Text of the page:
Sometimes we need to calm down and have a look around ourselves. Appreciate where we are, what we have, and the opportunities that we get. Sitting on the Panorama mountain a few hours from Calgary, Canada, I took a moment to calm down. I thought about my experience during my exchange at Calgary French & International School (CFIS). It was my second weekend in Canada, and I was thoroughly enjoying it so far. I snowboarded down to a calm spot with a fantastic view of the mountain range, and I thought about the first week I had spent in Canada.
From meeting many new people to experiencing a new culture or practicing my French, my first week had been busy but very fun. I made many new friends at CFIS, and one of the most interesting but difficult aspects of the time in Calgary was speaking French. Canada is a multilingual country where both English and French is spoken widely, however French is mainly spoken in the Quèbec province and not in Calgary where I spent my four weeks. Therefore, everyone spoke good English, which was by far the most used language in the city. However, CFIS is, as the name implies, a French immersion school, and the majority of subjects are taught in French. Fortunately for me, the teachers were very accomodating to me as my intermediate French skills were not on par with the other students who were fluent. They frequently helped me, and either the teachers or my peers would translate things that I did not understand, although I tried my best to listen, understand, write, and speak French. My friends spoke English outside of class, so that was not a problem.
Although the school was not as diverse as UWCSEA, several of my peers were from foreign countries, such as Venezuela, Algeria, China, Colombia, India, England, France, and more. This shows how I not only made friends in Canada, but from all around the world. I became familiarised with Canadian culture and places. I tried Tim Hortons coffee, which is very famous and common in Canada, as well as Wendy’s, A&W (which has now opened in Singapore, very tasty), and Walmart, although I was disappointed to find there was no greeter waiting by the entrance (a very funny but useless job in my opinion). On my second day in Canada, we visited Lake Louise, an incredibly beautiful lake around an hour from Calgary. I even got to skate on the frozen lake!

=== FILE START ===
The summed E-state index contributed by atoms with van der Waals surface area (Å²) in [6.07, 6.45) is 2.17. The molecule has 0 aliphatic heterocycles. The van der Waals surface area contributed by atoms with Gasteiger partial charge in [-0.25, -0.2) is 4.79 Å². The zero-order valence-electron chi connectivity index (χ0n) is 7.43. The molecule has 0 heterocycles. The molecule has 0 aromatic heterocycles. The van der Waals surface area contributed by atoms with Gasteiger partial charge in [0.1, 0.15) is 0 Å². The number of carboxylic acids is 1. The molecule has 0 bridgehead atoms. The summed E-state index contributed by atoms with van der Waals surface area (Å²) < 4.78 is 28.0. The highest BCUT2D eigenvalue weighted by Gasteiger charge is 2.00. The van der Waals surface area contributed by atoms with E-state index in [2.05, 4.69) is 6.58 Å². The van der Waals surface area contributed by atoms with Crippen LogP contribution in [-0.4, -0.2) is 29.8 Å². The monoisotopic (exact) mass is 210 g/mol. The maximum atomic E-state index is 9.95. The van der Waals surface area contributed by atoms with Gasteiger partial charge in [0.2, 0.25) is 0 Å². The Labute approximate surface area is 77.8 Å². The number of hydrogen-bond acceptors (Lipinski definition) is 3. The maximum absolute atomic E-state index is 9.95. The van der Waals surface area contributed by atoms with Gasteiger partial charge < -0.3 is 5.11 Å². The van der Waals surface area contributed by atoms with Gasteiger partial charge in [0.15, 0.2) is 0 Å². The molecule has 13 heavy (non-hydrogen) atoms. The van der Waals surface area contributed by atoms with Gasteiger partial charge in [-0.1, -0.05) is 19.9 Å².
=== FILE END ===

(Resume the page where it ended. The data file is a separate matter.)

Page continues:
I got to spend time with my host family on the weekends. The first weekend we visited the previously-mentioned Lake Louise, and on the second and third weekends we drove to my host family’s ski cabin at the Panorama ski mountain, a three-hour drive away from Calgary.
All the time spent there was amazing; even the drive there was beautiful with fantastic views of the Rocky Mountains range, big mountains, green forests, nice lakes, and the entire landscape covered in snow! I am from Sweden and I am used to snow and cold, but after spending three years in warm Singapore, I couldn’t get enough of the beautiful snow.
My host family was full of avid skiers- my host student and his sister are competitive skiers and the mum spends a lot of the weekends in Pano in skiing, and so they go there every weekend and spend their winter-time breaks there!
I spent the weekends snowboarding which was one of the most fun experiences I have ever had. Gliding across the snow, the beautiful view, mountains, and forests all around, and the excitement and speed of snowboarding made the time special. I also got to meet some of Owen’s (my host student) ski club friends and we went to the Radium Hot Springs, geothermally heated pools in the middle of the mountain range.
Another great part of my exchange was the weekend I spent in Toronto, a few hours by plane from Calgary. I have relatives in Toronto who I had not seen for about 8 years, and so I really enjoyed seeing them again (and some relatives who weren’t born last time I went!). One of my favourite parts of Toronto was the diversity of the city- I remember walking through a food court one day and seeing a whole lot of different races and nationalities, where I would not have been able to tell which country I was in!
Leaving Canada was bitter-sweet, after a fantastic month of fun, and I really look forward to going back in the future. On my trip I gained independence, I travelled on my own for the first time, and think I continued my development as an international student, building bonds with people across the world, and broadening my horizons.
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